She probably tucked her small body down as the pillows fell out and that Ferrari headrest helped protect her as well !
    The more I read and learn about Ruth Levy the more I admire Jackie who as I mentioned is a wonderful woman who was born in 1952.
    So by 1957 she was a 5 year old whose dad had left when she was two and her mother was seldom home during the racing season and then had remarried in 1957 for a short period.
    I can only imagine how rough it was for Jackie and not something she is willing to easily discuss.

    (Ken H..)
    Last edited by khyndart in CA; 03-01-2021 at 05:51 PM.

  15. #75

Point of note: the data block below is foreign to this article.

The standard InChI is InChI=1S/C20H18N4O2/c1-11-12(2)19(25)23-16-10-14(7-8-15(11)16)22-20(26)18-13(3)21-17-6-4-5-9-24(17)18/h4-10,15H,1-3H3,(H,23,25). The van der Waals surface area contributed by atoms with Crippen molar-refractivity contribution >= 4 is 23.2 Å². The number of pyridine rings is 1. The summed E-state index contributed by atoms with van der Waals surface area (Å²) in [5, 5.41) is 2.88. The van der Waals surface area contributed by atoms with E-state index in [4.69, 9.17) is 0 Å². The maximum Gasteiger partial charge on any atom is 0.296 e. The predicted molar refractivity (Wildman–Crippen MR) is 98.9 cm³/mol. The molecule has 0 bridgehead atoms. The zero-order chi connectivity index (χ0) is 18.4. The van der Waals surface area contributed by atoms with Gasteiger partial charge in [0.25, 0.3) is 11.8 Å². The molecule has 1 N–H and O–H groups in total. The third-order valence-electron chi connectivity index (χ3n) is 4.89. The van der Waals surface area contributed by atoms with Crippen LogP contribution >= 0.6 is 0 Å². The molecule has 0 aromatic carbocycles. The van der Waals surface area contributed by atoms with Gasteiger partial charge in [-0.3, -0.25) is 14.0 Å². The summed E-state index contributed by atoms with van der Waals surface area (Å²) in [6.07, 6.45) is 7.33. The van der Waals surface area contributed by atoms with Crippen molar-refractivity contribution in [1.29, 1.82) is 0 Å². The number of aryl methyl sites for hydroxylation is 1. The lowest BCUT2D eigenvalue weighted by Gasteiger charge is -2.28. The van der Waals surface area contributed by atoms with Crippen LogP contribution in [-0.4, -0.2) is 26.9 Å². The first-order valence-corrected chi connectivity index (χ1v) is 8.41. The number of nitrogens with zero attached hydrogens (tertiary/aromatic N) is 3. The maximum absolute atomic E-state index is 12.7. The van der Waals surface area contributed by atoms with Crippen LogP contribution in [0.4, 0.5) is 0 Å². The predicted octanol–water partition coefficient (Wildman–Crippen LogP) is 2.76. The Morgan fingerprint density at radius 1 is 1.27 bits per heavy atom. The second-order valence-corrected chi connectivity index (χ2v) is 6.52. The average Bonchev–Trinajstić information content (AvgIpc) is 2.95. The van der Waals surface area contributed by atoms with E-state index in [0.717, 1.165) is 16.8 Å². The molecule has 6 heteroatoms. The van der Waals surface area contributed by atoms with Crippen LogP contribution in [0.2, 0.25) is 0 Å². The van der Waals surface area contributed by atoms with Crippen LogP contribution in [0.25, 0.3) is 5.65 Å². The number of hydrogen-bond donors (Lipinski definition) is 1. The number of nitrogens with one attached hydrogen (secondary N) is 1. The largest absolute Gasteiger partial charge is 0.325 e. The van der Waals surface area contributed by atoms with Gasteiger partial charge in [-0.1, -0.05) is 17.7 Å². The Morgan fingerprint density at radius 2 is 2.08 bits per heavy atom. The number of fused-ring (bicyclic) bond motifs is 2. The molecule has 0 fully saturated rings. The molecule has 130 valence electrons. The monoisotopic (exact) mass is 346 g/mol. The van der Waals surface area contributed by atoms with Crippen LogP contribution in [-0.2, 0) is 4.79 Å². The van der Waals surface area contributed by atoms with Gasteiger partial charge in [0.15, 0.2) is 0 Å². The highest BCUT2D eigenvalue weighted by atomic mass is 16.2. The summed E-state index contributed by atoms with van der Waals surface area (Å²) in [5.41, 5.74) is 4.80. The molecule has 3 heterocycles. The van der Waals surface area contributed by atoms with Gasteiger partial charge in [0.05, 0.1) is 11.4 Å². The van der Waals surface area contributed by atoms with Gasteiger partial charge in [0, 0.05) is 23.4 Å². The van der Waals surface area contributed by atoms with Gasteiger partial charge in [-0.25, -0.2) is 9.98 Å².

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    While Ruth was winning races in the western United States another fast lady was winning in the east. Denise McCluggage was an excellent driver and writer who would go on to be the editor of a well liked racing publication over here "Autoweek" They were friends off the track and very competitive on the track. But the end of October,1957 Ruth flew to New York to join up with Denise McCluggage for a flight to Caracas, Venezuela for the Gran Premio International - a 1,000-kilometer epic in the midst of a revolution! Ruth and Denise, in the latter's RS Spyder again, distinguished themselves as the first entry of an all-woman team representing the United States in international competition. And splendid they were -finishing fourth in class and 13th overall in a brutal race that decimated Maserati's works team and saw Phil Hill, the apple of Denise's eye, win with Peter Collins in a factory Ferrari 335s. "It was all party-ville down there," says Ruth. "I had a blast!" But the revolution, on hold for the race, was now underway again. According to Levy: "There's a story they were shooting at the car-transport planes as they took off.. ."